• Chabad dives in to the Jewish perspective of giving ten percent in an article named: ‘Charity During Times of Economic Difficulty’: “… According to Jewish tradition, a minimum of 10% of our net earnings are earmarked for tzedakah. It is our belief that ultimately we are G‑d’s bankers; in addition to the monies intended for our personal use, He entrusts us with an additional sum—which we are meant to disperse to charitable causes. G‑d created a world of givers and takers. And while He provides for all His creations, he desired that His beneficence reach the “takers” via the wallets of the givers. When doing so, we are not going beyond the call of duty; we are merely faithfully discharging our responsibility. “Charity” is a luxury; during difficult times we cut back in this area. Tzedakah, on the other hand – i.e the 10% that we donate – was never ours in the first place; and delivering it to its intended recipients is certainly not a luxury that can be scaled back. (It should be noted, however, that a person who has only enough to cover his or her most rudimentary needs is exempt from this tithe.) …”


Looking at the last word in the previous sentence: tithe, we find another interesting point of view. The definition of the noun tithe according to Merriam-Webster:

“a tenth part of something paid as a voluntary contribution or as a tax especially for the support of a religious establishment.”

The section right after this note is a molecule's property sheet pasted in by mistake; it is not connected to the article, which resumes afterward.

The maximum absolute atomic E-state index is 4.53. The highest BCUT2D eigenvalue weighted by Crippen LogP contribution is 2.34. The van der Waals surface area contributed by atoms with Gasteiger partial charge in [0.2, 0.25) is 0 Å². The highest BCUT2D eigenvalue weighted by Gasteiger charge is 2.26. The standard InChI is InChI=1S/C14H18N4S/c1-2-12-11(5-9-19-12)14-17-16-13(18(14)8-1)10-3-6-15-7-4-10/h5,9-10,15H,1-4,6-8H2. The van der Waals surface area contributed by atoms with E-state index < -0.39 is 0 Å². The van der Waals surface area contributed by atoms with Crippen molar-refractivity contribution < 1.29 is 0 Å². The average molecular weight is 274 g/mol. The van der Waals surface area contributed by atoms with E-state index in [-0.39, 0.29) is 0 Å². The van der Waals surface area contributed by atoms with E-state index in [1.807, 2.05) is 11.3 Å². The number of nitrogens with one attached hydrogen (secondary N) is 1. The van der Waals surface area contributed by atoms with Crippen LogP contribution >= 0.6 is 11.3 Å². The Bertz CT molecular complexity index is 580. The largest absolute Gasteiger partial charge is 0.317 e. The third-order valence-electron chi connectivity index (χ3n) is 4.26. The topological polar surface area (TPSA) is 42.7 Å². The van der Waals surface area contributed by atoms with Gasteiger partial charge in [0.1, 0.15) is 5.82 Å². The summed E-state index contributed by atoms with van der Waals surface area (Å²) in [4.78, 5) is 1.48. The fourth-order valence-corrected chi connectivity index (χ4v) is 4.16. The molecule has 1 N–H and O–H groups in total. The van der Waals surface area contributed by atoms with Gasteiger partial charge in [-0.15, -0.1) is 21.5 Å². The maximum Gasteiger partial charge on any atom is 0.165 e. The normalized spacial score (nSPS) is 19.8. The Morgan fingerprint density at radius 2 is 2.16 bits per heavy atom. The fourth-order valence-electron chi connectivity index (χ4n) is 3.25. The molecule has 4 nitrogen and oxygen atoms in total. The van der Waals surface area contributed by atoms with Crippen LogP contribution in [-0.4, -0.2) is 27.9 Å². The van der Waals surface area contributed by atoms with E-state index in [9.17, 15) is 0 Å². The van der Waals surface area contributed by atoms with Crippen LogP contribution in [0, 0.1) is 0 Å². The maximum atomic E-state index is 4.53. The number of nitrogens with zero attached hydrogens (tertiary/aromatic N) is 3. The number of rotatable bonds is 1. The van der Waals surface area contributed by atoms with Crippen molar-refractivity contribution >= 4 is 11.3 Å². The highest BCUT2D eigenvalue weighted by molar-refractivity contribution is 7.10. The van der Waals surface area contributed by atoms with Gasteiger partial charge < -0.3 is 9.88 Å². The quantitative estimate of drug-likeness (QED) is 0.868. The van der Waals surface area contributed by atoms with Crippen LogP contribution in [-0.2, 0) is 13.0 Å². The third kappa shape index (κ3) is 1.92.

Obviously I can not skip the explanation of tithe on Wikipedia:

“A tithe (/taɪð/; from Old English: teogoþa “tenth”) is a one-tenth part of something, paid as a contribution to a religious organization or compulsory tax to government. … Traditional Jewish law and practice has included various forms of tithing since ancient times. Orthodox Jews commonly practice ma’aser kesafim (tithing 10% of their income to charity). In modern Israel, Jews continue to follow the laws of agricultural tithing, e.g., ma’aser rishon, terumat ma’aser, and ma’aser sheni.

In Christianity, some interpretations of Biblical teachings conclude that although tithing was practiced extensively in the Old Testament, it was never practiced or taught within the first-century Church. Instead, the New Testament scriptures are seen as teaching the concept of “freewill offerings” as a means of supporting the church: 1 Corinthians 16:2, 2 Corinthians 9:7. Also, some of the earliest groups sold everything they had and held the proceeds in common to be used for the furtherance of the Gospel: Acts 2:44–47, Acts 4:34–35. Further, Acts 5:1–20 contains the account of a man and wife (Ananias and Sapphira) who were living in one of these groups. … Tithes were mentioned at the Council of Tours in 567 and the Synod of Mâcon in 585. …”

It is worth while to read the complete text on Wikepedia as it is very elaborate. I personally learned a  lot from it and loved the historical aspect.

What companies donate 10%

Finally, it is interesting to learn who follows the Ten Percent Rule. During my research I found that these companies & famous people donate (at least) ten percent of their profits/wealth to charity:


I really enjoyed writing this post. It has been very educational for myself and I have learned a new word in my English vocabulary: tithe. I knew the Hebrew equivalent, but the English word was new to me. I had to translate it to Dutch and to my regret it is rather boring: tiende deel. This litterally means 1/10th part. So, ten percent. That kind of makes the circle round again at the end of the article.

If you made it so far, to the end of this post, thank you. I would love to learn how much you donate.

Finally I invite you to read my Ten Percent page on this website.